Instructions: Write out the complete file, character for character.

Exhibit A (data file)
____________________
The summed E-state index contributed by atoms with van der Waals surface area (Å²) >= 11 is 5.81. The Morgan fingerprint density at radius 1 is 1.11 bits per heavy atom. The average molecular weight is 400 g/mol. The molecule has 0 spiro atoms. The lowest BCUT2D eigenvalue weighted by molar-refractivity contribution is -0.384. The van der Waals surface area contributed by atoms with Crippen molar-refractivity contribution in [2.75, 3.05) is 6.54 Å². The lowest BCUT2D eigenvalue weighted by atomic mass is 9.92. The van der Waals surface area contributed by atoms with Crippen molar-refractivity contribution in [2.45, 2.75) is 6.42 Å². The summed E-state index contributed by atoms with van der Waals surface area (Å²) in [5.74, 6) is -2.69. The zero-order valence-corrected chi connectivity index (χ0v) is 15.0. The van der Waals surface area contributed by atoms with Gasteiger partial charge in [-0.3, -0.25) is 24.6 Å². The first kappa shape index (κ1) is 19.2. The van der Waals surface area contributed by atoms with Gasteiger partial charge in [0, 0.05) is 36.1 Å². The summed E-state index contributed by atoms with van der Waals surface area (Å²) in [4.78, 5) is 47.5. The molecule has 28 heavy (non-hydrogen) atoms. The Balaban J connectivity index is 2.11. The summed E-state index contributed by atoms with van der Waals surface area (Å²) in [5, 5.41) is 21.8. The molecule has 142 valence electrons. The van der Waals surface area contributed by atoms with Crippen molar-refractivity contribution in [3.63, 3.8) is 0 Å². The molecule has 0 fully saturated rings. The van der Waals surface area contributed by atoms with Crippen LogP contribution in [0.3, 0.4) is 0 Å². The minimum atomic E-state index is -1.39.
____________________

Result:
The summed E-state index contributed by atoms with van der Waals surface area (Å²) >= 11 is 5.81. The Morgan fingerprint density at radius 1 is 1.11 bits per heavy atom. The average molecular weight is 400 g/mol. The molecule has 0 spiro atoms. The lowest BCUT2D eigenvalue weighted by molar-refractivity contribution is -0.384. The van der Waals surface area contributed by atoms with Crippen molar-refractivity contribution in [2.75, 3.05) is 6.54 Å². The lowest BCUT2D eigenvalue weighted by atomic mass is 9.92. The van der Waals surface area contributed by atoms with Crippen molar-refractivity contribution in [2.45, 2.75) is 6.42 Å². The summed E-state index contributed by atoms with van der Waals surface area (Å²) in [5.74, 6) is -2.69. The zero-order valence-corrected chi connectivity index (χ0v) is 15.0. The van der Waals surface area contributed by atoms with Gasteiger partial charge in [-0.3, -0.25) is 24.6 Å². The first kappa shape index (κ1) is 19.2. The van der Waals surface area contributed by atoms with Gasteiger partial charge in [0, 0.05) is 36.1 Å². The summed E-state index contributed by atoms with van der Waals surface area (Å²) in [4.78, 5) is 47.5. The molecule has 28 heavy (non-hydrogen) atoms. The Balaban J connectivity index is 2.11. The summed E-state index contributed by atoms with van der Waals surface area (Å²) in [5, 5.41) is 21.8. The molecule has 142 valence electrons. The van der Waals surface area contributed by atoms with Crippen molar-refractivity contribution in [3.63, 3.8) is 0 Å². The molecule has 0 fully saturated rings. The van der Waals surface area contributed by atoms with Crippen LogP contribution in [0.3, 0.4) is 0 Å². The minimum atomic E-state index is -1.39.